Imagine now the other extreme. It you shot it really fast the ball would just zoom off into space, barely impacted by the earth.

From here if you reduce it, you'll see that the ball changes it's initial course by being pulled towards the earth and the going off.

Between these two extremes is a case where the ball goes around the earth further and further. At some point it would go all the way around and hit the cannon. Now shoot a bit faster still and you get into orbit.

The essential point being that all these curves are ellipses of different types and orbits are just objects falling in a particular way.

Why are most things we see in an orbit. Because if they weren't we probably wouldn't see them. Either they'd spiral into the central object or zip off away from it never to return!

Planets (take for example the solar system) revolve around a huge massive star under the influence of gravity exerted by the massive object on the planet if the planet is under the field of influence of the star. They are actually falling towards the star, but each time missing it from colliding. Consider the moon. It is constantly falling to earth under Earth's gravity, but missing each time due to curvature of the earth. This is how an orbit is formed.

Aeroplanes do not work in this principle. They are not under free fall. Space shuttles even don't make a vertical free fall adventure at times of zero gravity training. Aeroplanes make use of their power from the engine to increase their height from the ground by doing work against the component of gravity.

Consider the International Space Station. It's under free fall. It has a definite prescribed orbit upon which it moves so that it will not fall down to earth and keep on orbiting. For introductory ideas on this you should start with Newton's cannonball thought experiment. Google for it.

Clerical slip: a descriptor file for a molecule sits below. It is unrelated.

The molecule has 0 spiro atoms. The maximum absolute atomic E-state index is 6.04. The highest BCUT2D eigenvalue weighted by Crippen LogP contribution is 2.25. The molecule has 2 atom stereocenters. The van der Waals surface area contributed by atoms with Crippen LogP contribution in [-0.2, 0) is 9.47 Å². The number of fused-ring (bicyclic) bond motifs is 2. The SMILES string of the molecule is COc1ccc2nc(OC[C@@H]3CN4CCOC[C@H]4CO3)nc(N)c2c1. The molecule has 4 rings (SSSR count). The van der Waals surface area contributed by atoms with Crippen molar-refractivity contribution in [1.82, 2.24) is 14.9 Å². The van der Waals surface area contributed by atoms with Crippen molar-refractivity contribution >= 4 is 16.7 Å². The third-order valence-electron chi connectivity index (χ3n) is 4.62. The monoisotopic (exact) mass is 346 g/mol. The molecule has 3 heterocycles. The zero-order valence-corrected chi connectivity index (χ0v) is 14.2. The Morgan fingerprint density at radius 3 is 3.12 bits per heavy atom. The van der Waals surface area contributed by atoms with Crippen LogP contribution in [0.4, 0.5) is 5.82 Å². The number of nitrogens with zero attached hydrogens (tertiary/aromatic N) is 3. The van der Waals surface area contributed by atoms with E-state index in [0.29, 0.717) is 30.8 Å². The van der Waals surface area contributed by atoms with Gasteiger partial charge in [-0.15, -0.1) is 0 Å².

• Thanks for your response, but I dont exactly follow "They are actually falling towards the star, but each time missing it from colliding. Consider the moon. It is constantly falling to earth under Earth's gravity, but missing each time due to curvature of the earth".. need to look up orbit formation. – gweb Apr 20 '16 at 2:50
• Try playing around with my gravity simulator – M. Enns Apr 20 '16 at 2:59
• @M.Enns, Thanks, that is really cool stuff! I don't get why sometimes the smaller objects spiral into the bigger object and why at other times they orbit. Clearly that is something I need to figure out, but the visualization helps! – gweb Apr 20 '16 at 3:09
• I tried to explain using Newton's concept as you have tagged your question under Newtonian mechanics. If you need to know why small objects spiral around bigger ones, you should better invoke spacetime warping and general relativity, which could tell you what's gravity. – UKH Apr 20 '16 at 10:47
• @Unnikrishnan.. Oops.. Dont know enough physics to know what to invoke. I though newton physics would cover this, guess I was wrong. Thanks anyways. Spacetime warping sounds crazy – gweb Apr 20 '16 at 10:49

While the motion of airplanes is very different from the motion of moons, planets etc. motion is the reason aircraft stay aloft (with the exception of lighter than air cart - hot air balloons etc). To counter gravitational pull plane's wings generate lift by their motion through the air. If an airplane moves through the air too slowly it will stall and fall to earth.

• Thanks, so my intuition was not completely off. What determines "too slow" or what would be involved in making such a computation? – gweb Apr 20 '16 at 2:51
• Area of the wings, density of the air, weight of the aircraft are some factors. – M. Enns Apr 20 '16 at 3:06